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開催日 2014/9/11
時間 16:00 - 17:00
会場 Poster / Exhibition(Event Hall B)

Mossy fiber activity in the cerebellar hemisphere during a step-tracking movement task with random delay period

  • P1-136
  • 石川 享宏 / Takahiro Ishikawa:1 戸松 彩花 / Saeka Tomatsu:2 筧 慎治 / Shinji Kakei:1 
  • 1:公益財団法人 東京都医学総合研究所 / Tokyo Metropolitan Inst. of Med. Sci., Tokyo, Japan 2:独立行政法人 国立精神・神経医療研究センター 神経研究所 / Inst. of Neurosci, National Ctr. of Neurology and Psychiatry, Tokyo, Japan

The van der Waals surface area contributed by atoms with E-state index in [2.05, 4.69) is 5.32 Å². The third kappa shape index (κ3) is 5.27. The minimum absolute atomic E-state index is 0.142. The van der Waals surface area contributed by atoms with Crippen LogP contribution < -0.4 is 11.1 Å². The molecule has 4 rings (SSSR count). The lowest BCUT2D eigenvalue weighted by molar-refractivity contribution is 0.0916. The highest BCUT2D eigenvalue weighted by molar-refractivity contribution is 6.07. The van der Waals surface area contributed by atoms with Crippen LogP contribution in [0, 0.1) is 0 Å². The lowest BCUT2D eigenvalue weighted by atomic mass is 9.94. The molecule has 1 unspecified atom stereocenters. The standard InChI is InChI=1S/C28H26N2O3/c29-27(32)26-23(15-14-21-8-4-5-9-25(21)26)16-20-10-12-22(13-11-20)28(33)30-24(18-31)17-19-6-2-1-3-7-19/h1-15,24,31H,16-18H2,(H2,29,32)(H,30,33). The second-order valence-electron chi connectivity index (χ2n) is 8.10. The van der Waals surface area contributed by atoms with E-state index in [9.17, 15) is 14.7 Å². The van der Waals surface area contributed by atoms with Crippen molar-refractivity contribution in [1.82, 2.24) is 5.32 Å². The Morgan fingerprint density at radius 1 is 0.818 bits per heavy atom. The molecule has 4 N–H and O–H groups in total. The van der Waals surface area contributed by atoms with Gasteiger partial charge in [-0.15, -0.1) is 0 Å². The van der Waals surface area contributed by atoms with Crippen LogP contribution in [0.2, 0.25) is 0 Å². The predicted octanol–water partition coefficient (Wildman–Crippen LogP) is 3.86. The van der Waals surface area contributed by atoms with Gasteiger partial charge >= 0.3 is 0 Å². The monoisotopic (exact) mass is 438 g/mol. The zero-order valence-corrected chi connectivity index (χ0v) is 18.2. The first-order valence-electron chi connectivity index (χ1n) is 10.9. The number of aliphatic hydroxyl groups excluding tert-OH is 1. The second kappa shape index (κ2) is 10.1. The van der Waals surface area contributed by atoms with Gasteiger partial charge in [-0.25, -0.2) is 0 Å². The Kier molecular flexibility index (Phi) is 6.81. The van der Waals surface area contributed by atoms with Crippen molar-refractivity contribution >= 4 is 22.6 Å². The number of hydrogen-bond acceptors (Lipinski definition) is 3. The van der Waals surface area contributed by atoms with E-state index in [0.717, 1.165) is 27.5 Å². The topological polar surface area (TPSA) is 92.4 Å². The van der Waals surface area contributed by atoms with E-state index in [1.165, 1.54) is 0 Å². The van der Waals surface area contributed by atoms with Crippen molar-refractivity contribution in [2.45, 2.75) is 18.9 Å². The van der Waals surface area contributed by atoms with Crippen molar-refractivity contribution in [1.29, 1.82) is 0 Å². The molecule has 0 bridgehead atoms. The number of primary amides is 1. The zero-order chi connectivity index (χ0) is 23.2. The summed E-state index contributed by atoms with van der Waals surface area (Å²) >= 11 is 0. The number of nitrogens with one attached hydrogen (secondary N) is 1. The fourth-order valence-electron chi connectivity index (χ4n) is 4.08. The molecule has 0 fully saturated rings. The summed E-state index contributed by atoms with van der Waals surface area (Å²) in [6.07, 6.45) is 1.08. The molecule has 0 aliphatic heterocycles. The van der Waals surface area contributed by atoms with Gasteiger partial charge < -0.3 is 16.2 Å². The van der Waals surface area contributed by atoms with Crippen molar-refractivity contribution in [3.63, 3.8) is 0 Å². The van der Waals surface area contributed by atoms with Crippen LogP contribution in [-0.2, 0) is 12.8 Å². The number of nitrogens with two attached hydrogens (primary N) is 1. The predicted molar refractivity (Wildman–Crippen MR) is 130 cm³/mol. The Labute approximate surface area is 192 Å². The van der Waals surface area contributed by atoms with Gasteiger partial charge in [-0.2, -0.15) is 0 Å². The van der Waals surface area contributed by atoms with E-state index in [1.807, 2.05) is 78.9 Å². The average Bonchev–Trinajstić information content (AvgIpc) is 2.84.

Hemispheric part of the cerebellum receives its primary inputs from cerebral cortices via pontine nuclei, and therefore is called cerebrocerebellum. The ponto-cerebellar projection terminates as mossy fibers (MFs) in the granular layer in the cerebellar cortex. MFs in a part of the cerebrocerebellum (lobules IV-VI) predominantly originate from the primary motor cortex (M1) and premotor cortex (PM) (Kelly and Strick, 2003). Because of this anatomical structure, a pattern of MF activity in the cerebrocerebellum is thought to be a key component to understand what information the cerebral motor cortices provide to the cerebellum to make a movement. However, there have been no previous reports investigating the MF activity in behaving monkeys. We therefore examined unit activity of MFs in the cerebrocerebellum during a step-tracking movement task with random delay period (1-2 sec) in 2 monkeys. We recorded 155 MFs showing significant task-related activity, and compared their activity with the activity in M1 and PM neurons recorded during the same task in our previous studies (Kakei et al., 1999, 2001). As a result, we found that there are several common patterns of task-related activity between MFs and M1/PM neurons. First, 70 MFs showed prolonged modulation change between instruction cue presentation and go signal, i.e. delay period. Second, all of 155 MFs showed phasic or tonic modulation change at movement onset as often observed in M1/PM neurons. Third, a large part of MFs were directionally tuned in delay period (n=57) and/or at movement onset (n=120). After all, we found that patterns of task-related activity in M1/PM neurons were preserved in MF activity in the cerebrocerebellum. This result indicates that the cerebellum receives efference copy of motor cortical activity that can serve to predict results of an action. Furthermore, considering that many MFs showed delay activity, the cerebellum may be involved in not only movement execution but also planning or preparation for upcoming movement.

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